Donaldson Companies (DCI) reported profit growth of 42% on a 25% revenue gain for their first fiscal quarter. Net income rose 54%, beating consensus estimates by a wide margin. The rising stash of cash indicates share buybacks are likely to accelerate, a positive for shareholders. This Minnesota-based company produces filtration systems and emission control products for markets over the world, and their quarterly report identified Emerging Markets as the strongest current drivers of revenues.
A 4% dividend hike was also announced this month, the 24th consecutive year of such increases. While it is rare to find a company that has raised its dividend annually for nearly 25 years, it is rarer still to find an industrial company that has accomplished this feat.
Target’s (TGT) management outlook was upbeat in the quarterly conference call, anticipating the best fourth quarter sales in three years. The new frequent-shopper reward card (“Red”) will be rolled out gradually over the next year, and is expected to lift total sales by 1-2% in markets where it is available.
For a retailer that has been happy to see 2.5% growth in same-store sales, the prospective lift from Red would be big news. Moreover, although Target is widely considered a “staple”, it stands to benefit more than most discounters as people loosen purse strings and increase purchases of clothing, electronics and other discretionary items.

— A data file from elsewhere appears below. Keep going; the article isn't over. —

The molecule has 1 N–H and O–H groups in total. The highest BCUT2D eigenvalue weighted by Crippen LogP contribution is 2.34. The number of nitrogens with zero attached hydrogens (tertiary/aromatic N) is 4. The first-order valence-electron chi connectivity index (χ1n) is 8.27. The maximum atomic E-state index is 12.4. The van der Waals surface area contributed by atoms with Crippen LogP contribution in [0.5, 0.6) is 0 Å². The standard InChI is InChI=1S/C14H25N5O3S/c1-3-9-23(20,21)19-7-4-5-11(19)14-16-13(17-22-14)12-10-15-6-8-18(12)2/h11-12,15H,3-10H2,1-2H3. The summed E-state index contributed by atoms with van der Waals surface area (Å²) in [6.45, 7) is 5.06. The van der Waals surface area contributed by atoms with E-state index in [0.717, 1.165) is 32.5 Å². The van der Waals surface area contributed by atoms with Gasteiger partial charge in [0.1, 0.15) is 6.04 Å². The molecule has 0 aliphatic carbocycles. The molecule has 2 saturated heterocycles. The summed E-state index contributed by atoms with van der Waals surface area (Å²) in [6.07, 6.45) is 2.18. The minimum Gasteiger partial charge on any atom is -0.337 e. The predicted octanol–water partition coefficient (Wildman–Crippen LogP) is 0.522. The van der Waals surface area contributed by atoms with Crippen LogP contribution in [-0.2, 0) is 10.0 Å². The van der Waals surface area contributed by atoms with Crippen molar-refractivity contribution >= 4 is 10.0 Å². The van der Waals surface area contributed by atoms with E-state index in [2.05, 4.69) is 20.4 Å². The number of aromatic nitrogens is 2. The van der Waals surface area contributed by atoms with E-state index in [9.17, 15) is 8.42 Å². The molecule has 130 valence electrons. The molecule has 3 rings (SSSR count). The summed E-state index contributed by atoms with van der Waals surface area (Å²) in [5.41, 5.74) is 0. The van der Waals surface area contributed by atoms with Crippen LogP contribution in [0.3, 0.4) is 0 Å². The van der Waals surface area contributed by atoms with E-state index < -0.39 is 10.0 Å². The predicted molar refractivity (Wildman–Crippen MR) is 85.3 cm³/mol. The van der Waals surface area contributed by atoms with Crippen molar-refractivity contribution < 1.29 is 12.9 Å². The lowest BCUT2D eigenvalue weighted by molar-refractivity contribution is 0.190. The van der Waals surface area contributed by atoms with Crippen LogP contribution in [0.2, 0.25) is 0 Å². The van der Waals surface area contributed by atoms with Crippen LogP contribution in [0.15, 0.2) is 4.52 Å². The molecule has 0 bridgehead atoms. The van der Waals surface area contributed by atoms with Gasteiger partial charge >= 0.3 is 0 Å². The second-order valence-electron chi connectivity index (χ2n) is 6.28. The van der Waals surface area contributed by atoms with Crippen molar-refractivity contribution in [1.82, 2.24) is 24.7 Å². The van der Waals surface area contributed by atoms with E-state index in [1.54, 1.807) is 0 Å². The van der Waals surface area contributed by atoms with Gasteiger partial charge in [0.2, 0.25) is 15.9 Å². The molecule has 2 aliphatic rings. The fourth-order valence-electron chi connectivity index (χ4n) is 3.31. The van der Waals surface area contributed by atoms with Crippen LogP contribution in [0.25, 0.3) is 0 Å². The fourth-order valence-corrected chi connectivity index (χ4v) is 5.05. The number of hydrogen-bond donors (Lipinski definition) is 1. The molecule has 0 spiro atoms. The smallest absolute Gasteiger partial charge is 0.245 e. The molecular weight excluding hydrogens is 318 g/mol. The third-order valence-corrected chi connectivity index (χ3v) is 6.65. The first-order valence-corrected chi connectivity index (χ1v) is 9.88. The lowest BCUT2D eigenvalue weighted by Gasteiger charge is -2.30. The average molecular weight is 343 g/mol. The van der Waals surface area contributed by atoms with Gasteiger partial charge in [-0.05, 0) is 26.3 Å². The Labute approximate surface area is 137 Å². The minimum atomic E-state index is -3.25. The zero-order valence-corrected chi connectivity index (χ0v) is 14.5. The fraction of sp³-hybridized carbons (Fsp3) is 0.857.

Disclaimer: The opinions voiced in this material are for general information only and are not intended to provide specific advice or recommendations for any individual. To determine which investments and strategies may be appropriate for you, consult with Marks Group Wealth Management or another trusted investment adviser. Marks Group Wealth Management performs in-house analysis on companies. Statistical information on mentioned companies is obtained from company reports, news releases and SEC filings. The information set forth herein has been derived from sources believed to be reliable, but is not guaranteed as to accuracy and does not purport to be a complete analysis of the securities, companies or industries involved. Opinions expressed herein are subject to change without notice. Additional information is available upon request. Past performance is no guarantee of future results. Stock investing involves market risk including loss of principal. Bonds are subject to market and interest rate risk if sold prior to maturity. Bond values will decline as interest rates rise. Precious metal investing is subject to substantial volatility and potential for loss. Commodities are subject to fast price swings which can result in significant volatility in an investor’s holdings. International and emerging market investing involves special risks such as currency fluctuation and political instability.